“My tummy hurts” or “I have a tummy ache” are frequent complaints heard by parents.
Stomach and intestinal upset in children can be worrisome, but in the majority of cases parents can be assured their children are healthy. Mercy’s Pediatric Subspecialty Clinic has three pediatric gastroenterologists on staff to diagnosis and offer care options for pediatric digestive complaints. Dr. Daniel DiMeo talks more about what stomach issues to look for in children.
What Causes Tummy Aches?
Digestive concerns can start early. About 90 percent of infants may have some degree of gastroesophageal reflux (GER). A liquid diet, small size of infants, body position, and an immature lower esophageal sphincter muscle can cause GER.
The next most common pediatric GI problem occurs in the school aged child. At least 20 percent of these children have functional abdominal pain. This pain is due to the squeezing action of the intestines or due to hypersensitive nerves that communicate between the intestines and brain.
Children usually feel this discomfort in the center of the abdomen over the belly button. The discomfort comes and goes.
Most tummy aches are not dangerous, but parents should watch for any unusual changes such as weight loss, diarrhea, bloody stools, vomiting, fever, poor appetite, constipation, or fatigue.
Constipation is another common pediatric GI problem and is commonly caused by diet, lack of water intake, and stool withholding behavior.
The average person has at least three bowel movements each week. Children who have fewer than that can become constipated. Chronic constipation can lead to abdominal pain, especially during or shortly after meals. Constipation can also cause a fear of toilet sitting, followed by stool withholding. Many children will ignore the urge to pass a bowel movement while they are playing. A child should be encouraged to use the toilet whenever the urge arises.
This should not be confused with IBD, which is inflammatory bowel disease and will be discussed below. IBS is another functional GI disorder that commonly presents with lower abdominal cramps, change in stool consistency, urgency to pass a bowel movement, and then relief of abdominal discomfort after passing the bowel movement. These symptoms are usually present in an overall healthy person and medical testing is generally normal.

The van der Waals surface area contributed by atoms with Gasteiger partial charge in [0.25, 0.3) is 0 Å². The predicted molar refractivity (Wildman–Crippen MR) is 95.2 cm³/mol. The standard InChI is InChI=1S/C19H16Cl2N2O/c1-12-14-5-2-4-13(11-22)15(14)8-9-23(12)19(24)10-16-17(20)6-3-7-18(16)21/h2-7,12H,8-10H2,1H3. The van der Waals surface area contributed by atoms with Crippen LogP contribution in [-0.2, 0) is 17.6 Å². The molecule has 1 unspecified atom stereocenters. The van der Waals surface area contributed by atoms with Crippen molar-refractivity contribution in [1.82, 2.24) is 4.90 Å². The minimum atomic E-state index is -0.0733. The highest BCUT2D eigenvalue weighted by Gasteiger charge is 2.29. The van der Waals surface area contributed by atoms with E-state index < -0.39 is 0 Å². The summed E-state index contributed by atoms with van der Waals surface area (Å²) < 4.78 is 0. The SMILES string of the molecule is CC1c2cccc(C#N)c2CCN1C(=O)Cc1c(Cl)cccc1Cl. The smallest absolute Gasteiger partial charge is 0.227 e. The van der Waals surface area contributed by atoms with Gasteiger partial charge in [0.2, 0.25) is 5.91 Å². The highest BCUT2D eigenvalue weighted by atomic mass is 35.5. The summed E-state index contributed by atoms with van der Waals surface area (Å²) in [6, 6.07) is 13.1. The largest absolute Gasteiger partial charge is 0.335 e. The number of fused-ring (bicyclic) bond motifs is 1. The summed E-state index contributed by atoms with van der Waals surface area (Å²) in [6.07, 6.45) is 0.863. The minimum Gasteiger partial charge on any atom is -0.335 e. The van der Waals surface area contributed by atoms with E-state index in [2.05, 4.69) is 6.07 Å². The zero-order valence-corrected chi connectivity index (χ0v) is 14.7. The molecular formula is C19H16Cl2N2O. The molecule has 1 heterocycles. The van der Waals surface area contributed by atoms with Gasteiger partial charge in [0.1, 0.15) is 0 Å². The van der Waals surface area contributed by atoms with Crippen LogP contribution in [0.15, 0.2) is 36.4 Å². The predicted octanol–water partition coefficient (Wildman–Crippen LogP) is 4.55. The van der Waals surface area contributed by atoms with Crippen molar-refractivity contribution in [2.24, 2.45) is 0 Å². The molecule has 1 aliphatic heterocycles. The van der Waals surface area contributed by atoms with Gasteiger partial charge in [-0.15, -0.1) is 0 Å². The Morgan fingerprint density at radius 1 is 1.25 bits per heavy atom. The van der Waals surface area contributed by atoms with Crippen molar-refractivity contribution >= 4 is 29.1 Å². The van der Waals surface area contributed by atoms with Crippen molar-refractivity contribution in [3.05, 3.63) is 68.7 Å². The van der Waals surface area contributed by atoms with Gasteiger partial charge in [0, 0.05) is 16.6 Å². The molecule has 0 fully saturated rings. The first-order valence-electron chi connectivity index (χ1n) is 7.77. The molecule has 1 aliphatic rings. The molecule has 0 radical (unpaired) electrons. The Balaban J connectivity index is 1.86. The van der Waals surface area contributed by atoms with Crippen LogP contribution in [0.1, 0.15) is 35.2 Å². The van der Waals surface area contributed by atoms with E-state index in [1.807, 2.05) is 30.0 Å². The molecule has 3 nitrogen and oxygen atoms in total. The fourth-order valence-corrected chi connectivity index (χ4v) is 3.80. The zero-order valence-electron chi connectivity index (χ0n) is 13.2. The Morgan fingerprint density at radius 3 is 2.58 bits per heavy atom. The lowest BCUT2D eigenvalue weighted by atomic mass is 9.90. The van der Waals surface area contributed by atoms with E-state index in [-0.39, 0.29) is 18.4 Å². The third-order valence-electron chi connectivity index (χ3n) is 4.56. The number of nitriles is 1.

Digestive issues can become more complex, like inflammatory bowel disease (IBD) which can occur in any age but occurs more commonly in teenagers.
IBD includes Crohn’s disease and ulcerative colitis which cause intestinal inflammation and ulcers. These disorders require lifelong therapy. Some people may require surgery. Better diagnostic testing, medical interventions, and new medications make IBD more treatable.
Patients with Crohn’s or ulcerative colitis can enjoy many of the fun, everyday activities other children enjoy. Early diagnosis and standard treatment can help to achieve a more normal quality of life.
Parents should be mindful of their child’s digestive habits and share any concerns with their doctor. Communication with your physician is invaluable.
About Dr. Daniel DiMeo
Daniel DiMeo, M.D., is a board-certified pediatric gastroenterologist at Mercy Pediatric Subspecialty Clinic. He cares for all pediatric GI conditions, including: feeding disorders, liver disease, GERD, abdominal pain, constipation, pancreatitis, celiac disease, and has special interest in inflammatory bowel disease (i.e., Crohn’s and colitis). To schedule an appointment, please call (515)-643-5454.
This is the 6th in a 6-part series from Mercy Des Moines. Find the rest of the posts below: